So what is this telling us from a hypervisor perspective? Let’s consider the options – broadly speaking, there are three main vendors to choose from – VMware, Microsoft and Citrix – with a host of other vendors also offering suitable products. Depending on the virtualisation need, any number of them may be suitable. There are free or near-to-free versions – with support at extra cost – at the entry level, ranging up to eye-watering prices at the other end. Most support a good range of supported guest operating systems, many with enhanced support such as para-virtualisation drivers or integration environments to increase performance. So the choice will really come down to a combination of what suits for the budget, applications, performance, skills and hardware that are available.
We know many companies prefer to choose a single server vendor, or to keep the choice to a small, manageable number. Does this mean you should choose one hypervisor vendor and stick with it though thick and thin? The answer is that standardising on a single hypervisor will be a noble aim, but it will likely also be a losing battle.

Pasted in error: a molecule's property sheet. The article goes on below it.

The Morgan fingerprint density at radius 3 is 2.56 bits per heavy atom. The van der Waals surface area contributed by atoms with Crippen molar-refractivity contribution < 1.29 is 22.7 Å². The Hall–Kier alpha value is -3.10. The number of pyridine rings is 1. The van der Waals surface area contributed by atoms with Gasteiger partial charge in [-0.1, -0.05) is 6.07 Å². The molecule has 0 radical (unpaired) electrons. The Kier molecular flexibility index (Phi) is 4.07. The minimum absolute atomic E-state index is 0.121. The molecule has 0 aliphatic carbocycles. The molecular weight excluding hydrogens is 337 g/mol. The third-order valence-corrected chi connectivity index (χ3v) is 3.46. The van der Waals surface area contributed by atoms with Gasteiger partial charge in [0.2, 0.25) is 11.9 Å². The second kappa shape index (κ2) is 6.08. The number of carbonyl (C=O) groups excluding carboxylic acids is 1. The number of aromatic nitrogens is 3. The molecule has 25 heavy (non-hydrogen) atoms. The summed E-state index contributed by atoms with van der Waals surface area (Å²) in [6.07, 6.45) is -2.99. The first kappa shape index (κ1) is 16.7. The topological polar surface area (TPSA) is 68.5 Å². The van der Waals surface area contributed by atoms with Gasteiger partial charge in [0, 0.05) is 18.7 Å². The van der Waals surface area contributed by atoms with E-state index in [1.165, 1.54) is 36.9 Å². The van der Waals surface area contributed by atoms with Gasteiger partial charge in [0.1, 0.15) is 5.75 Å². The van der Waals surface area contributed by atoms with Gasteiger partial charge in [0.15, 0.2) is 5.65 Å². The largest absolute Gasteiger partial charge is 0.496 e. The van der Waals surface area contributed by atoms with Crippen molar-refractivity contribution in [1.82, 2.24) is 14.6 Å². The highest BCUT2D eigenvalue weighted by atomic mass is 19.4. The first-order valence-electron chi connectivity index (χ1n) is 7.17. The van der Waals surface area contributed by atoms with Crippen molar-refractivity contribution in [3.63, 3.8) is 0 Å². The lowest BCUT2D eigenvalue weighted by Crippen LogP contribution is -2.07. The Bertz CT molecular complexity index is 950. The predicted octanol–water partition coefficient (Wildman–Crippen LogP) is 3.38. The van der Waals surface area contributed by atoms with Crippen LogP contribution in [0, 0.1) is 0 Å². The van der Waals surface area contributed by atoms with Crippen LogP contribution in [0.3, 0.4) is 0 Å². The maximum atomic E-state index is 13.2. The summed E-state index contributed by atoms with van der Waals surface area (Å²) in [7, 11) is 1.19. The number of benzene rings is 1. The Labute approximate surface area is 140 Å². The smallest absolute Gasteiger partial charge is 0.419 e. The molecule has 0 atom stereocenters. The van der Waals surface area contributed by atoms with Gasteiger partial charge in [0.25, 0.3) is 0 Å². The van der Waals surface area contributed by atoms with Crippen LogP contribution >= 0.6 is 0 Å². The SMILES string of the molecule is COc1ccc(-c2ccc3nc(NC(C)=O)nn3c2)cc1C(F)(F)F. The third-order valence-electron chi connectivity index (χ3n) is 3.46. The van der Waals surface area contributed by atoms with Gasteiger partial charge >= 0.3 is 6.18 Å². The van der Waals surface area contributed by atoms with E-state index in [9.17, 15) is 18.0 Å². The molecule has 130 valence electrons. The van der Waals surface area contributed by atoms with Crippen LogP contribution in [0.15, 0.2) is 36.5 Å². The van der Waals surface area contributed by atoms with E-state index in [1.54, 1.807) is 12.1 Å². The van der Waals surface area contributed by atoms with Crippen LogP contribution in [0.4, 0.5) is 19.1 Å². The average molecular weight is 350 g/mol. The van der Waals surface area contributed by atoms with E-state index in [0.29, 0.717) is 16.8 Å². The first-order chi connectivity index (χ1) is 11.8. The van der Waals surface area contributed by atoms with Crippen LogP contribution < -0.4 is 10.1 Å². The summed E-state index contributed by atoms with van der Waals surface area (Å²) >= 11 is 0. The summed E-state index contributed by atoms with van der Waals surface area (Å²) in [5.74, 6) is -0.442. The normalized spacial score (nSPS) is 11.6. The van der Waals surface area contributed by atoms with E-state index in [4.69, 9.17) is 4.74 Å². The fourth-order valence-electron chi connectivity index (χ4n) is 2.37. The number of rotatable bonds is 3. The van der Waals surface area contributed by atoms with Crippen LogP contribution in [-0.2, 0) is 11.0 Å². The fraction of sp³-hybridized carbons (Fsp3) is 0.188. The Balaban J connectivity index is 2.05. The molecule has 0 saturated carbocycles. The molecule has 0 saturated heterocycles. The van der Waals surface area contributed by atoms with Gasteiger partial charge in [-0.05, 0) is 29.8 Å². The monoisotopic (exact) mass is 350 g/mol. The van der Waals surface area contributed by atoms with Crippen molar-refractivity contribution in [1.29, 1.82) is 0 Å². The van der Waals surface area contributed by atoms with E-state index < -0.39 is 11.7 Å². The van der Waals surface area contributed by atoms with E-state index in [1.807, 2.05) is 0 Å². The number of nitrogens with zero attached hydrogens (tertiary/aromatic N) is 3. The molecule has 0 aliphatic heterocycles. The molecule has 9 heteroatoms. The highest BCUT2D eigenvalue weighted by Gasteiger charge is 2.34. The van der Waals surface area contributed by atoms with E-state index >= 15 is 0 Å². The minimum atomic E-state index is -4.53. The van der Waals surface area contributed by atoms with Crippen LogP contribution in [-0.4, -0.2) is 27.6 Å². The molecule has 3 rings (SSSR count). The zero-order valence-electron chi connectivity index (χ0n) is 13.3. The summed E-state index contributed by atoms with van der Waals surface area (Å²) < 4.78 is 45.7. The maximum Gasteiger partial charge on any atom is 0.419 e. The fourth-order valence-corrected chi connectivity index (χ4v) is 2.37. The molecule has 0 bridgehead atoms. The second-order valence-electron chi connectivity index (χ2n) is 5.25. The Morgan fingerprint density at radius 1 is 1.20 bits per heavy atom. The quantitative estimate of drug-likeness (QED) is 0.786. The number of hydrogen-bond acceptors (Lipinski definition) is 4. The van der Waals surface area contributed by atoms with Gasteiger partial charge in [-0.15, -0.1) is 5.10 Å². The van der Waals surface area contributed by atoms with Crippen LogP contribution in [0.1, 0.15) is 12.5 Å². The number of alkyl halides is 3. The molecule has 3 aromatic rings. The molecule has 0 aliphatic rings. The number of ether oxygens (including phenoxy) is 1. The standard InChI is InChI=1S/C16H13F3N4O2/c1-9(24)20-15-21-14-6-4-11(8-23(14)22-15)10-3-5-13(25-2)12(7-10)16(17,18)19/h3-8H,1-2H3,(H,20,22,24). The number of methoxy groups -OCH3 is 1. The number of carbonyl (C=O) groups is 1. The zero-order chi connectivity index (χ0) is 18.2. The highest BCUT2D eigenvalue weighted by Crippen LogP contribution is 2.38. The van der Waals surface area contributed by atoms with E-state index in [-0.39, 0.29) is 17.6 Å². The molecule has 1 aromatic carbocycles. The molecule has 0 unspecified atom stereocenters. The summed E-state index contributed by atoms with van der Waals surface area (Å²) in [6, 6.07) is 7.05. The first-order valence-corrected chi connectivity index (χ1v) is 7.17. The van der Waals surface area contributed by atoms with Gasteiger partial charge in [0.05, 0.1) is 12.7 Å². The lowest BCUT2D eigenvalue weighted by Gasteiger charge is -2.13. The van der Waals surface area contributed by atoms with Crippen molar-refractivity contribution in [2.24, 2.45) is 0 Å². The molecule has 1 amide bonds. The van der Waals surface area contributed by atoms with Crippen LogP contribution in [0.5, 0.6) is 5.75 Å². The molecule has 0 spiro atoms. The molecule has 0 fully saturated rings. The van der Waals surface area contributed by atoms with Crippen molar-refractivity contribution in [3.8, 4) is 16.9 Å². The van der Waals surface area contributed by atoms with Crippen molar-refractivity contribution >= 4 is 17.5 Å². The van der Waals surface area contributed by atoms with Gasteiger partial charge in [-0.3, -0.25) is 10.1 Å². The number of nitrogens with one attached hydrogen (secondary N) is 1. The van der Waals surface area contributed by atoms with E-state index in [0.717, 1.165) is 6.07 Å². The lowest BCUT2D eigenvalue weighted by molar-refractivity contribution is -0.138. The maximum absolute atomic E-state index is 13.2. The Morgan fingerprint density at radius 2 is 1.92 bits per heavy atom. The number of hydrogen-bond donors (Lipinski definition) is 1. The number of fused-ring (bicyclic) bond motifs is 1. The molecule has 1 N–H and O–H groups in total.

Many of the workloads that are being virtualised are at the department level. Many companies also have many servers that are located and managed outside of the data centre in local or regional offices. In the absence of a standardised virtualisation solution mandated by central IT, virtualisation in these situations will be “by the back door”, resulting in a variety of platforms and tools being implemented, often selected solely on the basis of familiarity. This is not necessarily a bad thing, but one that needs to be recognised and monitored as it arises.
It is possible to take a more prescriptive approach to virtualisation in this situation, by having an approved list of solutions that may be used or supported to limit the scope of choice, perhaps with guidelines on choosing the appropriate solution and gaining approval for the installation. Doing so limits the risk that comes from allowing free choice to reign and helps to pull back the fragmentation in virtualisation that may happen over time. Taking this approach may also make it much simpler to manage things like physical-to-virtual migrations or moving virtual systems between virtualisation vendors’ solutions as business requirements change.